Introducing promotion and relegation to the Champions League would "kill" Italian and European football, says Torino chief Urbano Cairo.
Torino president Urbano Cairo branded proposed format changes to the Champions League "madness" and "a nefarious scandal" in a scathing tirade aimed at Juventus chairman Andrea Agnelli.
Cairo underlined his staunch opposition to the introduction of promotion and relegation to the Champions League, which is set to be discussed at a meeting of the European Club Association (ECA) in June.
The ECA is chaired by Juve supremo Agnelli, who Cairo accused of putting his own interests above those of Italian and European football.
"Here is someone who, to increase their turnover, proposes killing Italian and European football," Cairo said of Agnelli to Tuttosport.
"They want to create a Champions League for a chosen few, formed by a group of teams who always play in the major European competition every year, regardless of the placement in the league - in practice, a closed circle, or as closed as possible.
"[This is] all to make the richest clubs richer and the less wealthy ever poorer.
"The national championships will be of less and less interest to the people and also to the media, if they do not give the possibility to many teams to qualify for Europe, as happens now.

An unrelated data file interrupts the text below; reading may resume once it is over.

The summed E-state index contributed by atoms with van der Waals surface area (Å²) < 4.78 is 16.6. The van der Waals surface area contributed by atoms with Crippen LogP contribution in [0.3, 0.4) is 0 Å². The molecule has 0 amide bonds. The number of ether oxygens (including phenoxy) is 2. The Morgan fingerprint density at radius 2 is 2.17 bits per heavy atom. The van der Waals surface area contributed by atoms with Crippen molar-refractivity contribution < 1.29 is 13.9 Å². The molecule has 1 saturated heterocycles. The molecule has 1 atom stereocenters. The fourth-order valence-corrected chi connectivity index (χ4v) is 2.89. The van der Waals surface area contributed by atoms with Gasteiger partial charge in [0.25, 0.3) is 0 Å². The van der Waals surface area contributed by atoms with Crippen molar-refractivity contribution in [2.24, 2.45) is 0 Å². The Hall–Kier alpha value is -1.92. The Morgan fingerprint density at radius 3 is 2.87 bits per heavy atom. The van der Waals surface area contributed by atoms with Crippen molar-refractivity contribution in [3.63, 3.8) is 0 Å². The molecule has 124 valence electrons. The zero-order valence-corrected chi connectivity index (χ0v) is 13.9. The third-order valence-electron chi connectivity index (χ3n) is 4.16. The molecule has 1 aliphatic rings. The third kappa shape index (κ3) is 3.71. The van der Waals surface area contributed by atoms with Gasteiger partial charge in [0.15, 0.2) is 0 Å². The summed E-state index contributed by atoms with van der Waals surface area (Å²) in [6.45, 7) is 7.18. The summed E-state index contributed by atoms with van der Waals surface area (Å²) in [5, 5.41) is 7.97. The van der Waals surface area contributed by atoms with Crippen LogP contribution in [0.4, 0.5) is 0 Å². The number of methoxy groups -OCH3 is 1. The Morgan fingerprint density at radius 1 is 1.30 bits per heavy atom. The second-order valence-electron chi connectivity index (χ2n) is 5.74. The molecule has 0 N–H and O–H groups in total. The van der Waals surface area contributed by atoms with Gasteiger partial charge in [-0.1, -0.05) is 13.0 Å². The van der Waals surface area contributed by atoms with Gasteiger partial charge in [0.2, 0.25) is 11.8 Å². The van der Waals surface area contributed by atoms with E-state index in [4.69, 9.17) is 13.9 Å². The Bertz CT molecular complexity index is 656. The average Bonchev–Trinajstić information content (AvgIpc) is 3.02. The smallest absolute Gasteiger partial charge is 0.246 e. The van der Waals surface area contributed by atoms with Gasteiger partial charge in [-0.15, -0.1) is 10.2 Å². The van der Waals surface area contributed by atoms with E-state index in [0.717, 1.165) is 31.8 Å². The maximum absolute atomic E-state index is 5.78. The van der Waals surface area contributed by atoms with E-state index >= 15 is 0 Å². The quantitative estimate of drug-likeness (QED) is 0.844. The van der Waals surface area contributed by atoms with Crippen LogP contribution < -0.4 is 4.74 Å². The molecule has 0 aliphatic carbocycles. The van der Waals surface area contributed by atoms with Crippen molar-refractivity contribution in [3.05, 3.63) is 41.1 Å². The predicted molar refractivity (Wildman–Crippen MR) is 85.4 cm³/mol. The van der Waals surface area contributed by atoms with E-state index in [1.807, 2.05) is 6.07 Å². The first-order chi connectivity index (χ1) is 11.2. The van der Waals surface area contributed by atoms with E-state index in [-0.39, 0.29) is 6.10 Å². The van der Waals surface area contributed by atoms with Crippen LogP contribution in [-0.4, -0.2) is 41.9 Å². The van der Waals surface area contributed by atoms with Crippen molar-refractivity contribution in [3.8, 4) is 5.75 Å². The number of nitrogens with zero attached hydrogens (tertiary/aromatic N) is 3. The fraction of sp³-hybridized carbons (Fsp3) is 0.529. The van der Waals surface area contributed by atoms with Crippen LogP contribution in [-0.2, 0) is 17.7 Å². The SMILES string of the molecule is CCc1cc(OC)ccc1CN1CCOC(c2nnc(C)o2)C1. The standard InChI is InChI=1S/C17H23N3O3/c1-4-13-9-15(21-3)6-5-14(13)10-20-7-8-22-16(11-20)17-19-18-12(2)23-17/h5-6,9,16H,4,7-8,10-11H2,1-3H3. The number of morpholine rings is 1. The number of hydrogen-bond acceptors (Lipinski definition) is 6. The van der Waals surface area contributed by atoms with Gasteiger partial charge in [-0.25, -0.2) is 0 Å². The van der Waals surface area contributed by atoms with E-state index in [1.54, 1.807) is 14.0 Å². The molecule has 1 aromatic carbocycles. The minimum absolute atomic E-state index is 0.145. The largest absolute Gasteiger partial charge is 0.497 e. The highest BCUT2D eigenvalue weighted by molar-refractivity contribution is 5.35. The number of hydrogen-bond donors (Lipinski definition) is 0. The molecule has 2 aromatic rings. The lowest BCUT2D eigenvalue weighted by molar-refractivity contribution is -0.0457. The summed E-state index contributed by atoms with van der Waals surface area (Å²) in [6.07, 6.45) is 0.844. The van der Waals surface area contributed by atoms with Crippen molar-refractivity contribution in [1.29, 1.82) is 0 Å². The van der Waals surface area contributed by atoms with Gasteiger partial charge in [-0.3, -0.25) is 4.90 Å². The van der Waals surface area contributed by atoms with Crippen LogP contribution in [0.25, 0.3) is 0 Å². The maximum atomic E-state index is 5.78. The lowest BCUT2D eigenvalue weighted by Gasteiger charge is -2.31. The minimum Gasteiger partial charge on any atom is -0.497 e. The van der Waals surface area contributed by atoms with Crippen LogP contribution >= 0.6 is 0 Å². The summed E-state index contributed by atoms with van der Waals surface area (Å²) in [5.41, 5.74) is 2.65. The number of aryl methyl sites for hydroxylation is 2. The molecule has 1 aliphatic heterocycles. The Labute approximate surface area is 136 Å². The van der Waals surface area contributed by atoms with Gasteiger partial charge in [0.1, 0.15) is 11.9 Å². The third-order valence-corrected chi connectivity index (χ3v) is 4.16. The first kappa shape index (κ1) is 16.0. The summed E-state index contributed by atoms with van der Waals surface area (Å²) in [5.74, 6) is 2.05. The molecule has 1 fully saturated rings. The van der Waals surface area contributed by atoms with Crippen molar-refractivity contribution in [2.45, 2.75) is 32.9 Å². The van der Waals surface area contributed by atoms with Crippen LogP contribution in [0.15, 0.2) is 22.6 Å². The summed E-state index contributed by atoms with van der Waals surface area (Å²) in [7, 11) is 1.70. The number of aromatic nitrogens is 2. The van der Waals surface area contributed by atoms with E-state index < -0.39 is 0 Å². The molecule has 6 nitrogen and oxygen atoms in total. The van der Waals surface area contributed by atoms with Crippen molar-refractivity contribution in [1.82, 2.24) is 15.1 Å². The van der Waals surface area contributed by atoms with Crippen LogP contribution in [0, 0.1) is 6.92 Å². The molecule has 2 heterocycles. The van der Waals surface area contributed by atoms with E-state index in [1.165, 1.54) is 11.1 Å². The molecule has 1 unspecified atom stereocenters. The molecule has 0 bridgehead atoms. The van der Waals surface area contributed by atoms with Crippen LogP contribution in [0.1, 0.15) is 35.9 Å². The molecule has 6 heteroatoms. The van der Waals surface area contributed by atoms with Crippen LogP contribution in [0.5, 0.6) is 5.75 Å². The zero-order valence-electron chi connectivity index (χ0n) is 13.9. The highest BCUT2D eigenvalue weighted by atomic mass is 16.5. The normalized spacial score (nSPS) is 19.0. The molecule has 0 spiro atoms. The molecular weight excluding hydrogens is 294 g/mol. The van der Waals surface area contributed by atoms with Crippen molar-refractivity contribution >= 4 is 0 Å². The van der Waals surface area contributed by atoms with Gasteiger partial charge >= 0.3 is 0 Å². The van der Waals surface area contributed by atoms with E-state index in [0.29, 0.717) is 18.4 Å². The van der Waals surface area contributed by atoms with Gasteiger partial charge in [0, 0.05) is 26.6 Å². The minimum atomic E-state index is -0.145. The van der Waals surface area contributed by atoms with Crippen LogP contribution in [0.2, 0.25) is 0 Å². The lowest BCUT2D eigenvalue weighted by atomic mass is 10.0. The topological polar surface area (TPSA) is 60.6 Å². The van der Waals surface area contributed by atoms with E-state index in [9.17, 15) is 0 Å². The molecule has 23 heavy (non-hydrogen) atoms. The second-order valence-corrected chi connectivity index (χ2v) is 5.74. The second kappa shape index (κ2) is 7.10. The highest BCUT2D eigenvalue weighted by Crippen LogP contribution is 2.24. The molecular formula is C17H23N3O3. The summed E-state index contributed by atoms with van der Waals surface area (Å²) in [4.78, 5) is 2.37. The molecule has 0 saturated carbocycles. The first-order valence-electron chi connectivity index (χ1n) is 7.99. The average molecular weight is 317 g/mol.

"It is madness. It is a shame. It is a nefarious scandal, disrespectful to people and to the very concept of sport."
Barcelona president Josep Maria Bartomeu is among proponents of changes to the format of the Champions League, calling for more opportunities for Europe's top sides to play each other.
Bartomeu said he backed an "evolution" of the Champions League, but Cairo does not want to see it improved at the expense of other competitions.
"It is an absurd proposal because it is profoundly wrong," said Cairo.
"The Coppa Italia semi-finals just had a higher audience than the Champions League semi-final between [Lionel] Messi's Barcelona and Liverpool. This means that people love traditional football and want to cheer for their own teams, big or small, and want to be able to dream."